Guest Article for the Tallahassee Democrat
June 21, 2013, Release for Tallahassee Democrat
Photo by Taylor Vandiver Leon County Extension Agent
By Sam Hand
One of the most visible signs of our local “Southern Ecology” is our Spanish moss. It has been eulogized in poetry, novels and song for centuries. It is closely associated with our mental images of the traditional “Southern Culture”, from the days of the great plantations to the present.
One of the most common questions asked about Spanish moss is “how did it get its name?”. No one seems to really know, but of literally dozens of fables, the one I find most appropriate (given its name “Spanish moss”) is that of a mounted Spanish Conquistador, who was pursuing an Indian maiden through a heavily wooded forest, and got his long black beard caught in the branches of an oak tree. The beard was torn off, and over the years it turned grey with age, and ultimately began to be spread by the wind from tree to tree where it began to grow and spread throughout the forest.
Another interesting fallacy is that Spanish moss is really a moss. This is incorrect. It is a bromeliad, and a member of the same family of air plants as the pineapple. It is not a parasite, but rather derives most of its nutrients from the air and rain. It is not very heavy. Many large oak limbs, when covered with Spanish moss, look as if they would break under the weight of it. In fact, many of these moss covered limbs may have only between twenty to fifty pounds of moss hanging on them. Given that live oak wood may weigh over sixty pounds per cubic foot, and that the limb may weigh over a ton, it is not likely that moss will contribute to the failure of a healthy tree.
Generally, trees heavily loaded with moss are not made more dangerous due to just the moss. However, in a declining tree, with weak or damaged limb structure, it may be possible that moss is the “straw that breaks the camel’s back”. If this is the case, then such weak limbs should probably already have been removed due to the structurally compromising defect.
In fact, many years ago, I had one client, a former state official here in Tallahassee, who had moss placed in his live oaks. He had a very traditional “southern style” home built on Live Oak Plantation Road, and didn’t feel the trees looked right without Spanish moss hanging in them. Those trees have not failed over the years due to having the moss installed in them.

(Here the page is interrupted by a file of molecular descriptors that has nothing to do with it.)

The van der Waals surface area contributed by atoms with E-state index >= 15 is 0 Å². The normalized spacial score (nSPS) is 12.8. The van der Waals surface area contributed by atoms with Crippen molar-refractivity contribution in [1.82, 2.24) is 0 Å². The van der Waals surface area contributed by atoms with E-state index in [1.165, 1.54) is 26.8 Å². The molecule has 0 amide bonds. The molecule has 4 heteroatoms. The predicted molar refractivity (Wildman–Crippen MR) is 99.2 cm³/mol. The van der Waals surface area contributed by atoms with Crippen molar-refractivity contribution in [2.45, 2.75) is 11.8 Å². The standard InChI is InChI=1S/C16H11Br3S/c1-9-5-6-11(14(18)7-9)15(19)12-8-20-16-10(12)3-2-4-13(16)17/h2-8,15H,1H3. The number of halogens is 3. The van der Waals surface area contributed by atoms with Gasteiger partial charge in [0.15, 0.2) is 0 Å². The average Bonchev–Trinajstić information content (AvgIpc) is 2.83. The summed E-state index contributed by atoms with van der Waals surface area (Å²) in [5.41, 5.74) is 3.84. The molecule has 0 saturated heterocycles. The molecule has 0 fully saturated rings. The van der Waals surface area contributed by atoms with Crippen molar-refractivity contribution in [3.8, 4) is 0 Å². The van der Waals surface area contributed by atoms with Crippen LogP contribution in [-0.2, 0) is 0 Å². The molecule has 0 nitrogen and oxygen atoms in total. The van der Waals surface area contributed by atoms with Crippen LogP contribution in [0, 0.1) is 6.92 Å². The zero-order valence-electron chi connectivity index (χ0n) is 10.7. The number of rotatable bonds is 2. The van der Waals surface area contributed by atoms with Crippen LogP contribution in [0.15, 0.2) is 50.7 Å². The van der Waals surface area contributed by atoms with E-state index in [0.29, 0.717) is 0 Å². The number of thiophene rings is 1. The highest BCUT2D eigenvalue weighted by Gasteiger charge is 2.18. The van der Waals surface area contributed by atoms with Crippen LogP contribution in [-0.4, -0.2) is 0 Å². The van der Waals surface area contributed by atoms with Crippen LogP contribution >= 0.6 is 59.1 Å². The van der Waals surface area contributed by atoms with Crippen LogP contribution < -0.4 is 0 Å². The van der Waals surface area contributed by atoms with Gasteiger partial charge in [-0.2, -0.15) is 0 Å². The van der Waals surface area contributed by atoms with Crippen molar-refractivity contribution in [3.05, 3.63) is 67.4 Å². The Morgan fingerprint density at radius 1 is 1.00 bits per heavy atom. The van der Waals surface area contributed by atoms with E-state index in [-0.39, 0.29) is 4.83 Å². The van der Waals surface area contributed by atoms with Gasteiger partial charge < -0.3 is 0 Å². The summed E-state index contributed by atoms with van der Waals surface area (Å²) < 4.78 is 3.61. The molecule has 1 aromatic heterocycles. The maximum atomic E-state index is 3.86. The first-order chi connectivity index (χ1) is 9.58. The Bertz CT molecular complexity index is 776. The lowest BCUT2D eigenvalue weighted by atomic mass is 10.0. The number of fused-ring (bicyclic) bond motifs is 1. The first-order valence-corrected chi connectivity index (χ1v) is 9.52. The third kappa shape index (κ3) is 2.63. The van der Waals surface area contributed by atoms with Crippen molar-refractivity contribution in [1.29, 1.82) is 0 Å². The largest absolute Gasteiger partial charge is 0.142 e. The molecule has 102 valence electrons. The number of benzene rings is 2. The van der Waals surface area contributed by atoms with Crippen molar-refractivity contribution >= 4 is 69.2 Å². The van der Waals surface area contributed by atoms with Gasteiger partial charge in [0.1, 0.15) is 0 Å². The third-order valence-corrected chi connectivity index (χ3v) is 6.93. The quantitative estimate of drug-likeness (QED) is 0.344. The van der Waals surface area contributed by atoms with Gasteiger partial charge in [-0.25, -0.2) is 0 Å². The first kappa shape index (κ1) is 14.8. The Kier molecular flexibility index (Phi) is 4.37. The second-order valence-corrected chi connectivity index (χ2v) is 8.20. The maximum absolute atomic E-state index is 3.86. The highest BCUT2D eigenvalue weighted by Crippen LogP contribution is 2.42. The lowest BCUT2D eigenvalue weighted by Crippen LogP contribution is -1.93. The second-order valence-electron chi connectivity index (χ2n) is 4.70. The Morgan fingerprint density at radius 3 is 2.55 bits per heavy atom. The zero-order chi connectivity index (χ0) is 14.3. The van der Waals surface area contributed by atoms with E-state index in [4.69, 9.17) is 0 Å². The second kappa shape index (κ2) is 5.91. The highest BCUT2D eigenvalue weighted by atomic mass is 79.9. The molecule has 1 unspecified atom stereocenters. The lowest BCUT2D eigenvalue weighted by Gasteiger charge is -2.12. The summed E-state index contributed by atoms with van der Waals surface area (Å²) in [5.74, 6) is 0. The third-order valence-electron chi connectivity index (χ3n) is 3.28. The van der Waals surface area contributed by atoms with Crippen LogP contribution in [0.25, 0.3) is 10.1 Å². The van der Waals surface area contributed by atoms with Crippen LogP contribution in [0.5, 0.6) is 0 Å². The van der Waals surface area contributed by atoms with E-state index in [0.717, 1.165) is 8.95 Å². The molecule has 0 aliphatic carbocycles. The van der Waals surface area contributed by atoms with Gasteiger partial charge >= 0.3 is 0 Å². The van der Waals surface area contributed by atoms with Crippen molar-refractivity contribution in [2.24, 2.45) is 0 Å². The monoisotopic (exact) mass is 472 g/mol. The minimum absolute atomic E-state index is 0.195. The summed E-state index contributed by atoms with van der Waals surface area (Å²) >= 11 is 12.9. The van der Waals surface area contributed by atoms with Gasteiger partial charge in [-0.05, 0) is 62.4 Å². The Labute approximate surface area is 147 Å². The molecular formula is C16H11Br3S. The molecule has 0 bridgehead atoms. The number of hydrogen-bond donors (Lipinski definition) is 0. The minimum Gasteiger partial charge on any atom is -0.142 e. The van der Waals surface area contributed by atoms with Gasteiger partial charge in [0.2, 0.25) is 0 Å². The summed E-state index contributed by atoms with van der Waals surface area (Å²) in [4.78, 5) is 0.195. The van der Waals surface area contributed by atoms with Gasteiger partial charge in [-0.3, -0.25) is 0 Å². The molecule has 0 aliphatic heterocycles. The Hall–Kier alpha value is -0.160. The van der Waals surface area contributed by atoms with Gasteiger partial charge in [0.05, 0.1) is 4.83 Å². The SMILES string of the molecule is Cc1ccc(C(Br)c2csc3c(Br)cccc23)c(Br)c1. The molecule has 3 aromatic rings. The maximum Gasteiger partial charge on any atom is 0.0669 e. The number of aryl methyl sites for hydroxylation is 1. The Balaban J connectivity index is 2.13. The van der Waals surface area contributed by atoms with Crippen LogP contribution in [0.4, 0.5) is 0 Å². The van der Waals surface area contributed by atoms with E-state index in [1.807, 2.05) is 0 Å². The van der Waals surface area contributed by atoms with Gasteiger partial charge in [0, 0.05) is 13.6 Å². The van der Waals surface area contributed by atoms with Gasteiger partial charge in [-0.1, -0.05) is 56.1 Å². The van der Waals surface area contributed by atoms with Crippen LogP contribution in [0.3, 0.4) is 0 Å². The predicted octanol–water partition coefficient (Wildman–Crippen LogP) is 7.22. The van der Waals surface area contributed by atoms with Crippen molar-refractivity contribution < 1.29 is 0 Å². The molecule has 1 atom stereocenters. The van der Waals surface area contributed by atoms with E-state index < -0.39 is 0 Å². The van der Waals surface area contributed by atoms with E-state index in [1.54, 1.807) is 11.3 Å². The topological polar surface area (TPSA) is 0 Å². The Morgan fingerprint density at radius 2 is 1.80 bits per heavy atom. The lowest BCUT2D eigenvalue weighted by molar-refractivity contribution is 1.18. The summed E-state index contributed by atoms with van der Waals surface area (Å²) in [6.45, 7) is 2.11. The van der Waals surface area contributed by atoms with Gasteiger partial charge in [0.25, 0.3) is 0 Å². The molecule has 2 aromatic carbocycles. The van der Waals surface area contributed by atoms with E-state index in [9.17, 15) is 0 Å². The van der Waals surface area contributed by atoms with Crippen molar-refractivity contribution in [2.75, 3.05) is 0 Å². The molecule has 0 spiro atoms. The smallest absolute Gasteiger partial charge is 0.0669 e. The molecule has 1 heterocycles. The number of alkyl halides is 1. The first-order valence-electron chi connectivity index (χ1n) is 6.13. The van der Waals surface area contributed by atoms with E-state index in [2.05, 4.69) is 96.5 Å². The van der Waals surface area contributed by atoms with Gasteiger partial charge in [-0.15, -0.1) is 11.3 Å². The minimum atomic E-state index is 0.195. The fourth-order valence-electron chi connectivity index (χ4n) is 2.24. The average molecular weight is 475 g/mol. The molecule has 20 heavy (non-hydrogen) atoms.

Recently, homeowners have been calling the Leon County Extension Office to relate that individuals, representing tree care companies or pest control companies, have stopped by to suggest that they need to spray the moss in their trees or they risk the possibility of the moss breaking the tree or its limbs. Given the above facts, that moss is not really very heavy, and my many years of experience working in the tree care industry, I would not consider it necessary to spray moss in a healthy and structurally sound tree.
One valid concern of having a dense covering of moss in a tree that may be stressed, due to some mechanical injury or environmental stress, is that the moss may reduce the amount of sunlight available to the foliage of the tree, thus reducing the potential for photosynthesis to produce food (sugar) for the tree. This scenario could then lead to further decline of the tree. Moss itself is not the initiating factor, partly due to the fact that moss also needs light to make its food and a heavily foliated tree will, therefore, generally have less moss than one with less foliage, as it is better able to compete with the moss for light.
So, if you have questions about your trees or Spanish moss, or are concerned about the moss in your tree causing problems, you may wish to call or e-mail with pictures the Leon County Extension Office.
Sam Hand, Jr., is an Associate Professor and a member of the Extension Faculty at Florida A&M University. For more information about gardening in our area, visit the UF/ IFAS Leon County Extension website at http://leon.ifas.ufl.edu. For gardening questions, email us at Ask-A-Mastergardener@leoncountyfl.gov